When experienced programmers want to learn a new language or a new programming interface, they don't start off by planning to something complicated and difficult, nor one that will require a lot of time and effort.

Instead, they start by trying to implement the minimum amount of functionality that uses whatever new technology they are learning. This is often called a "Hello, world" program. It's called this because the simplest thing you can do is usually to print some text or display the result of some computation on the screen. By tradition, programmers usually display the text "Hello, world!" or something like that when trying out some new technology.

So, if I was learning the Javascript language or Node.js (which is a popular Javascript framework), I would focus on reading just the documentation and creating just the files that I'd need for just printing the message "Hello, world!" on the screen.

And that's all.

By setting your goals small and taking small steps, you build a sequence of reliable foundations upon which to try new things. If you already have a program that prints a small bit of text on the screen, your next step might be queue the user for a reply to that text. So to build out that second part, you'd ask the question "How do I collect user input?" and you'd already know that your previous solution to printing a bit of text on the screen would already work.

If for any reason you should break things during your implementation of the "user input collection" phase of your project, you can always feel safe knowing that you can return to a previous version of your first phase where you only printed text on the screen. Just remember to save several copies of your work!

Tell me how to actually code!

Ok, if you read this far, you need some specific direction. Head over to Scratch and make an account if you don't have one.

You need to take a look at some of the existing animations that other people have created so that you know what the general capabilities of Scratch are. Spend at least a half an hour or more perusing other people's work. Remember that some of those projects are built by people with a lot more experience than you, and that your initial creations will be simpler.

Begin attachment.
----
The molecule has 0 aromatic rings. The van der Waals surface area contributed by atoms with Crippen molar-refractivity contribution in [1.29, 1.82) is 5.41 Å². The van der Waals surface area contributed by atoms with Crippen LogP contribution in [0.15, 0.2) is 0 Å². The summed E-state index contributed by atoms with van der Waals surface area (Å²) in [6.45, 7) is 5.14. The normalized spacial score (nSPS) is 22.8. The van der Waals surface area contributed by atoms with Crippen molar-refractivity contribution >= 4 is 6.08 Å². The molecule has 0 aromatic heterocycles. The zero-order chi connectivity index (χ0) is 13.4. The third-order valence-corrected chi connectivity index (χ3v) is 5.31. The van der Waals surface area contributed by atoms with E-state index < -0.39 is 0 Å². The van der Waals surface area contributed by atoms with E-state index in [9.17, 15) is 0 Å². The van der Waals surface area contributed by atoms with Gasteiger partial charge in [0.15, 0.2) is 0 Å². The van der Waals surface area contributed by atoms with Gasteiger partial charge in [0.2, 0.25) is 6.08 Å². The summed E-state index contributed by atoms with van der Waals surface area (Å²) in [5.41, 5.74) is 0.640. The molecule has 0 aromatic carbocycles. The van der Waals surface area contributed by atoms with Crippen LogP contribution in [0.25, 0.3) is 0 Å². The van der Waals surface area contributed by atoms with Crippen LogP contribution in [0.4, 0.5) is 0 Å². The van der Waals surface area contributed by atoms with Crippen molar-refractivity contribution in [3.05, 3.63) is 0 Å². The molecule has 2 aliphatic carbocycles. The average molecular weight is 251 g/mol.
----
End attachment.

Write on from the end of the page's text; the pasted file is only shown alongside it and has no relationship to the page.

Another reality check: you won't be creating massive games or working with 3D graphics and databases with this platform -- it's designed to let you experiment with basic programming constructs and to allow you to make some interactive creations.

Now go to the Ideas page and go through the Getting Started tutorial.

After you've watched that, you need to go through the other walk-through videos that explain the different aspects of Scratch.

One of the best first projects with Scratch is an animation. Scroll down a bit on the Ideas page and look for the part that teaches you to animate. These don't require a lot of logic to get going, and you can work with the graphics and sounds that Scratch offers to create something that has some motion and sound without needing your program to interact with the user.

Set some basic goals for yourself and follow the tutorials. Think of animations that you'd like to create, and try to pick things that require you to do something that you don't know yet.

This is the part of the article where I go away and you get to learn about devoting a lot of time to a subject. By the time you read Part 2 of this series, hopefully you'll have already tried a few scratch animations and may have even ventured into the realm of responding to user input. In Part 2, we'll look at using some of the more advanced features of Scratch, like storing information in variables and creating more complicated conditions and expressions.

But before you get there, you have to do some work!